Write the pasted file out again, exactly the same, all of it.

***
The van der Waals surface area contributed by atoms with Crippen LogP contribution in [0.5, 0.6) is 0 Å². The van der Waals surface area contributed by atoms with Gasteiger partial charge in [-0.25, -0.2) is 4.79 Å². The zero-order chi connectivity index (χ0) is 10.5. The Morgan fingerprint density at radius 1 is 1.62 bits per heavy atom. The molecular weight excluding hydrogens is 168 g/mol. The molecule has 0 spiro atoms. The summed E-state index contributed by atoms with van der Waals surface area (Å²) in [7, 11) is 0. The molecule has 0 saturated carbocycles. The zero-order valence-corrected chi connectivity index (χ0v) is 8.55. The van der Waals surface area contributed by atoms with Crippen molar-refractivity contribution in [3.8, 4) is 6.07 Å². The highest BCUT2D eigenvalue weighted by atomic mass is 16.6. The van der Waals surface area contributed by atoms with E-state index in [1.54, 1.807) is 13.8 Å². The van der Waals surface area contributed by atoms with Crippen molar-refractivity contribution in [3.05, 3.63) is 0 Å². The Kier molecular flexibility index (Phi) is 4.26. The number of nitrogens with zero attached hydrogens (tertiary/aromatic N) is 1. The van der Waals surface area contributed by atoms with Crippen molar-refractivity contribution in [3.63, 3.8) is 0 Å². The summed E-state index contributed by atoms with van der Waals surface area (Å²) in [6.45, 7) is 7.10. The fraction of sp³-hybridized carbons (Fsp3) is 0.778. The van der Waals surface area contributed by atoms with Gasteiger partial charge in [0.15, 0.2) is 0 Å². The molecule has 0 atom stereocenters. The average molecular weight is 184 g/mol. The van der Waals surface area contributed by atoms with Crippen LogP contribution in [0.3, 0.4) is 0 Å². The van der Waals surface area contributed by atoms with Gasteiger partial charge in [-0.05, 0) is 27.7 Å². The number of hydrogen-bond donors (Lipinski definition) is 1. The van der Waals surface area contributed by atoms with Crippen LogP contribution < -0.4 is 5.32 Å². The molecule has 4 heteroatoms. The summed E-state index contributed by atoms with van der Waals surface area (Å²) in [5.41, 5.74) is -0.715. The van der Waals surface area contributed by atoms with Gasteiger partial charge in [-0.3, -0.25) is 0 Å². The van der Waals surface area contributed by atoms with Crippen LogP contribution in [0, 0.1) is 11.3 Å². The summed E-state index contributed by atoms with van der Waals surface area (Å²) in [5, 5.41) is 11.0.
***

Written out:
The van der Waals surface area contributed by atoms with Crippen LogP contribution in [0.5, 0.6) is 0 Å². The van der Waals surface area contributed by atoms with Gasteiger partial charge in [-0.25, -0.2) is 4.79 Å². The zero-order chi connectivity index (χ0) is 10.5. The Morgan fingerprint density at radius 1 is 1.62 bits per heavy atom. The molecular weight excluding hydrogens is 168 g/mol. The molecule has 0 spiro atoms. The summed E-state index contributed by atoms with van der Waals surface area (Å²) in [7, 11) is 0. The molecule has 0 saturated carbocycles. The zero-order valence-corrected chi connectivity index (χ0v) is 8.55. The van der Waals surface area contributed by atoms with Crippen molar-refractivity contribution in [3.8, 4) is 6.07 Å². The highest BCUT2D eigenvalue weighted by atomic mass is 16.6. The van der Waals surface area contributed by atoms with E-state index in [1.54, 1.807) is 13.8 Å². The van der Waals surface area contributed by atoms with Crippen molar-refractivity contribution in [3.05, 3.63) is 0 Å². The Kier molecular flexibility index (Phi) is 4.26. The number of nitrogens with zero attached hydrogens (tertiary/aromatic N) is 1. The van der Waals surface area contributed by atoms with Crippen molar-refractivity contribution in [3.63, 3.8) is 0 Å². The summed E-state index contributed by atoms with van der Waals surface area (Å²) in [6.45, 7) is 7.10. The fraction of sp³-hybridized carbons (Fsp3) is 0.778. The van der Waals surface area contributed by atoms with Gasteiger partial charge in [0.15, 0.2) is 0 Å². The molecule has 0 atom stereocenters. The average molecular weight is 184 g/mol. The van der Waals surface area contributed by atoms with Crippen LogP contribution in [0.3, 0.4) is 0 Å². The van der Waals surface area contributed by atoms with Gasteiger partial charge in [-0.05, 0) is 27.7 Å². The number of hydrogen-bond donors (Lipinski definition) is 1. The van der Waals surface area contributed by atoms with Crippen LogP contribution < -0.4 is 5.32 Å². The molecule has 4 heteroatoms. The summed E-state index contributed by atoms with van der Waals surface area (Å²) in [5.41, 5.74) is -0.715. The van der Waals surface area contributed by atoms with Gasteiger partial charge in [-0.3, -0.25) is 0 Å². The van der Waals surface area contributed by atoms with Crippen LogP contribution in [0, 0.1) is 11.3 Å². The summed E-state index contributed by atoms with van der Waals surface area (Å²) in [5, 5.41) is 11.0.